Located on the outskirts of Boston, St. Joseph Retreat House provides a quiet space for prayer where a person can rediscover and deepen his or her relationship with God. The Retreat House is staffed by the Oblates of the Virgin Mary. The essential mission and ministry of our religious community is to provide directed and preached retreats and spiritual direction inspired by the Spiritual Exercises of St. Ignatius. Pope John Paul II once said that prayer can change the course of history. A part of that history is the life of men and women, who, when touched by Christ, can change the world.

Photo courtesy; Milton Historical Society

History of St. Joseph House

St. Joseph house itself has a rich history which is interesting and inspiring. It was the home of Ernest William Bowditch (1850-1916). Bowditch was born in Brookline, Massachusetts and educated in the Brookline public schools.

Bowditch was a talented designer, both creatively and technically, as well as an adept manager of project construction. In 1870, he helped to survey the Isthmus of Darien which was to become the Panama Canal. He was involved in municipal project designs which included structural engineering, land surveying, cemetery design, subdivision layout, and landscape design at summer resorts of the wealthy, especially Newport, Rhode Island. His projects there included Cornelius Vanderbilt’s Breakers, as well as the estates of Ogden Goelet, Catherine Lorillard Wolfe, Pierre Lorillard and Charles Lanier, to name only a few.

Bowditch also designed many parks. Two notable surviving examples from the 1890’s are Rockefeller Park and the connecting Shaker Lakes Park on Cleveland’s Erie-oriented horseshoe park system, much like Boston’s “Emerald Necklace.” In the late 1880’s and 1890’s, Bowditch executed landscape designs for several subdivisions: Tuxedo Park in New York; Newton Terraces in Waban and Allston Park in Allston, Massachusetts; and Shoreby Hill in Jamestown, Rhode Island; as well as the suburban Cleveland communities of Clifton Park and Euclid Heights.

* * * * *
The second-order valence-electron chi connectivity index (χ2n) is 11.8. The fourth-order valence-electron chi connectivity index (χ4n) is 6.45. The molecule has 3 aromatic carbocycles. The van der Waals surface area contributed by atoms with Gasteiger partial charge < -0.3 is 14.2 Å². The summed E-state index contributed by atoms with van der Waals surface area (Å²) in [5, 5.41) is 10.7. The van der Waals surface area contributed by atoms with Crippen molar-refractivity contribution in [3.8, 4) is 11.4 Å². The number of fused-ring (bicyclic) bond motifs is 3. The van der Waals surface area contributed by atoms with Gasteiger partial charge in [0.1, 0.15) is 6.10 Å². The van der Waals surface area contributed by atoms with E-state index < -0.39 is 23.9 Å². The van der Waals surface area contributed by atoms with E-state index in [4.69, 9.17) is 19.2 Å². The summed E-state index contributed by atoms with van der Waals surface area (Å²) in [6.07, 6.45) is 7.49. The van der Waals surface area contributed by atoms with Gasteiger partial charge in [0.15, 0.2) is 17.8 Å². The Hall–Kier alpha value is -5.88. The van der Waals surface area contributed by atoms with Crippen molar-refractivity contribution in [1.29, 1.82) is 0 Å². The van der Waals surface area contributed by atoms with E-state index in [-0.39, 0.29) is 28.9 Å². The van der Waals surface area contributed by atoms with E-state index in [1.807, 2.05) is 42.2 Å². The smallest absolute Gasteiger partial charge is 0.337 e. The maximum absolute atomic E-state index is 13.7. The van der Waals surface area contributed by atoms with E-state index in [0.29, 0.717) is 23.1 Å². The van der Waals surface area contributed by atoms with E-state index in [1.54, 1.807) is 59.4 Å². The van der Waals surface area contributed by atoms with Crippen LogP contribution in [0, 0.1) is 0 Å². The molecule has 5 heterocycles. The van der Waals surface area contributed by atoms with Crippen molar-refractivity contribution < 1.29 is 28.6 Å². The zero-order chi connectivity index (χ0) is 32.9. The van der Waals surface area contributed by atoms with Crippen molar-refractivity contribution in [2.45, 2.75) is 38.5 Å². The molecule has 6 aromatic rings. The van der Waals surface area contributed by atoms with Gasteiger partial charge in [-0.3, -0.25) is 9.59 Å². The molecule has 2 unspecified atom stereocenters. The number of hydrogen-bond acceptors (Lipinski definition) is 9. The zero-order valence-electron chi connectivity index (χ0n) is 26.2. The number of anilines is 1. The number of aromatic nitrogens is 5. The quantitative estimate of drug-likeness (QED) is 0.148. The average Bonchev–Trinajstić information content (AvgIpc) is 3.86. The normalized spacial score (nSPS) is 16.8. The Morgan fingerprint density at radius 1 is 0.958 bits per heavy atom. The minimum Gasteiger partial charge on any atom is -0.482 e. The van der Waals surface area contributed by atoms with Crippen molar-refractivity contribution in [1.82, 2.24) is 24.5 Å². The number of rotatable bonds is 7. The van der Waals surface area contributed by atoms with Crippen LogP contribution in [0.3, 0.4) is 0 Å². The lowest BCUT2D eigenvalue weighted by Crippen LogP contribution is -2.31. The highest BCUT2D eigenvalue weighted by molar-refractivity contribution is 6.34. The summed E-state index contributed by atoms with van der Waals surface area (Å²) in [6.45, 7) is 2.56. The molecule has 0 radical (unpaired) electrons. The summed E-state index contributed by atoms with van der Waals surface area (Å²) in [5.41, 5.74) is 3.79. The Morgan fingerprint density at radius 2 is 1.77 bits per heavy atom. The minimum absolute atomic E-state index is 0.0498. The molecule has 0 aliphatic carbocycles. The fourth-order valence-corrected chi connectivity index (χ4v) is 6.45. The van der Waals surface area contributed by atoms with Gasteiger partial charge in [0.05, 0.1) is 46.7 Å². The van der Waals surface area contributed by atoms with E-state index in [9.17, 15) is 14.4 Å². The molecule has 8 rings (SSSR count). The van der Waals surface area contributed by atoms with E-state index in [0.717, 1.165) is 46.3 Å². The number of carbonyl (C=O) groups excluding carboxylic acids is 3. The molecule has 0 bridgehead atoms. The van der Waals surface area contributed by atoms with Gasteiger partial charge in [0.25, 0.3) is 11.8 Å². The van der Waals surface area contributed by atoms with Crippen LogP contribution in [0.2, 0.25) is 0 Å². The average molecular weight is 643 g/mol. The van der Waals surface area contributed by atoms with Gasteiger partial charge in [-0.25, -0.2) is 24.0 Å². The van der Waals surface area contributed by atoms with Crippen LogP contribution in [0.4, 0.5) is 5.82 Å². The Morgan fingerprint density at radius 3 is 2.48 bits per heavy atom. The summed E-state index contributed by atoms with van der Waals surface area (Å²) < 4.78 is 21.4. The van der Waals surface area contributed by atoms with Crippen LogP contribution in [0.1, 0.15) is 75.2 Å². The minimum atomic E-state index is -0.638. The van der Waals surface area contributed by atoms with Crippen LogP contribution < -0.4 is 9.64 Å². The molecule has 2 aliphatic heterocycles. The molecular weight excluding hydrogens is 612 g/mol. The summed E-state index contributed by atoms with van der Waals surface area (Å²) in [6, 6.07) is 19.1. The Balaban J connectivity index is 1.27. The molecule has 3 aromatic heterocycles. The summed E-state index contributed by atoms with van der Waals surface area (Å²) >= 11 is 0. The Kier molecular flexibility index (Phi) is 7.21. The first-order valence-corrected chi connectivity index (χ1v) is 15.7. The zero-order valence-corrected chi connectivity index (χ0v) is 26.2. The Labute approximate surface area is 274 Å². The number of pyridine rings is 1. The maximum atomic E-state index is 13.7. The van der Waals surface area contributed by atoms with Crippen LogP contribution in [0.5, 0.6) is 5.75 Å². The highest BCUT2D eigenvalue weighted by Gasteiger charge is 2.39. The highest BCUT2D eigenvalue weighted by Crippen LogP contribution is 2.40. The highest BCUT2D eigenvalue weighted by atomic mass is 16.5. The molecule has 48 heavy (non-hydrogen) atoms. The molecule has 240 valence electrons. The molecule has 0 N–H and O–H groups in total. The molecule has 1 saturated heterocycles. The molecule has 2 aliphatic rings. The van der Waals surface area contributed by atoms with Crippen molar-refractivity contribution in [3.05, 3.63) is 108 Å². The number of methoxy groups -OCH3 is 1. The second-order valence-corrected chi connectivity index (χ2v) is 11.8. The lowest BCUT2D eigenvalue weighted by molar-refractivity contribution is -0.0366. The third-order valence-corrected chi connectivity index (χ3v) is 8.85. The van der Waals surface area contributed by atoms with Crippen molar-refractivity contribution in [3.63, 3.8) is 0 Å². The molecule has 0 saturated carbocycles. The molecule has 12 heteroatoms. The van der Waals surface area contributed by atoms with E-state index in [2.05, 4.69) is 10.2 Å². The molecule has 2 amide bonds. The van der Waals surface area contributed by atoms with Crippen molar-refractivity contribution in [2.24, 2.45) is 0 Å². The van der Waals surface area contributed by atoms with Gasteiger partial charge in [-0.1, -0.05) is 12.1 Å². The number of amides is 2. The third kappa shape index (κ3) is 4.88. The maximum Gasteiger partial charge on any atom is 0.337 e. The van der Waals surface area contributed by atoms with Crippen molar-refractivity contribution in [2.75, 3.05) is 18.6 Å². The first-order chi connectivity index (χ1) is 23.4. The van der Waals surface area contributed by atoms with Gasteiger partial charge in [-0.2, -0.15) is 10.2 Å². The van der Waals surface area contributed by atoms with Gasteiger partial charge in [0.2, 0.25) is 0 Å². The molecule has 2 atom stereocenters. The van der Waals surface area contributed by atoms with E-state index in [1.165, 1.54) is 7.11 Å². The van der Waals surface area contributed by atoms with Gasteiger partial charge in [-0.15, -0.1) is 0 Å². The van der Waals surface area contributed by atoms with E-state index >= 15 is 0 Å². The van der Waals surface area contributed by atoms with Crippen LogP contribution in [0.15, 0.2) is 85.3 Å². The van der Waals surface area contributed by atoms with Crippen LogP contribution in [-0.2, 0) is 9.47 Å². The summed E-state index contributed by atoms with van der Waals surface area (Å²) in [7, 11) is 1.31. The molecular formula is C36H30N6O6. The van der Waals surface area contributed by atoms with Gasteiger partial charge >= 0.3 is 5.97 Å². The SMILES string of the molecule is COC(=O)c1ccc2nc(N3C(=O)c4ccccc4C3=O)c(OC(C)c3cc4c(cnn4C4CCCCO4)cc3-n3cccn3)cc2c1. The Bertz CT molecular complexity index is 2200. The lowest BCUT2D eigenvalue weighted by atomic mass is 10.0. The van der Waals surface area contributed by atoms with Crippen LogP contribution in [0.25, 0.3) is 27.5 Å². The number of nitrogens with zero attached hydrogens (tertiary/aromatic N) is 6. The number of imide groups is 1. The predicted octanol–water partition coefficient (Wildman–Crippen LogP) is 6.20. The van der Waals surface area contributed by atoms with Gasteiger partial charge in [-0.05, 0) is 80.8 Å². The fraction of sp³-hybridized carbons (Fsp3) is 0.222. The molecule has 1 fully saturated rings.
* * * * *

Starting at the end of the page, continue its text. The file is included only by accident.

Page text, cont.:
Photo courtesy; Milton Historical Society

 (cf. www.miltoncemetery.com)

St. Agatha’s School

On September 22, 1941, the first day of school began for forty-two first graders at the St. Agatha’s parish school which was the former Bowditch Estate. The school, located a half mile from St. Agatha’s parish, was staffed by the Sisters of Saint Joseph. It eventually became a school for grades first through eighth.

On September 9, 1951, the new and present day St. Agatha’s school was dedicated by Archbishop Richard Cushing. After this time, the house served as a convent for the Sisters of Saint Joseph until 1984.

Seminary Formation for the Oblates of the Virgin Mary

In 1985, the house was purchased by the Oblates of the Virgin Mary from the Archdiocese of Boston.  From, 1985 through 1991, it served as a novitiate for seminarians preparing to make their first religious vows. Afterwards, and until 1997, St. Joseph’s became a House of Theological Studies for Oblate seminarians preparing for final vows and priesthood.

St. Joseph Retreat House

St. Joseph Retreat HouseDuring the years 1997 until 2001, a limited number of retreats were given at the house, but it mainly served as a residence for members of the Oblates of the Virgin Mary community.  Then in 2002, a decision was made by the Oblate community to undertake a major renovation of the house for the express purpose of offering retreats exclusively.  From 2003 through 2008, the renovations took place in three different stages. These renovations included significant and necessary repairs as well as a complete restoration of the house to its original beauty. At the beginning of 2009, all phases of the renovations were completed and the house was ready for the Oblates of the Virgin Mary to begin their full time retreat ministry.

St. Mary Chapel

St. Mary's ChapelConstruction for St. Mary Chapel began in 2009 and was completed in 2010. On August 15, 2010, the chapel was dedicated by Cardinal Seán O’Malley.  The inspiration for the chapel was born while a member of the Oblates was visiting the Schoenstatt community near Koblenz, Germany. On the property, was a simple chapel, dedicated to Mary, that had a profound and inspiring impact on him.  Taking that same inspiration, the Oblates built a chapel, also dedicated to Mary, which would provide a sacred and inspirational place for prayer and contemplation.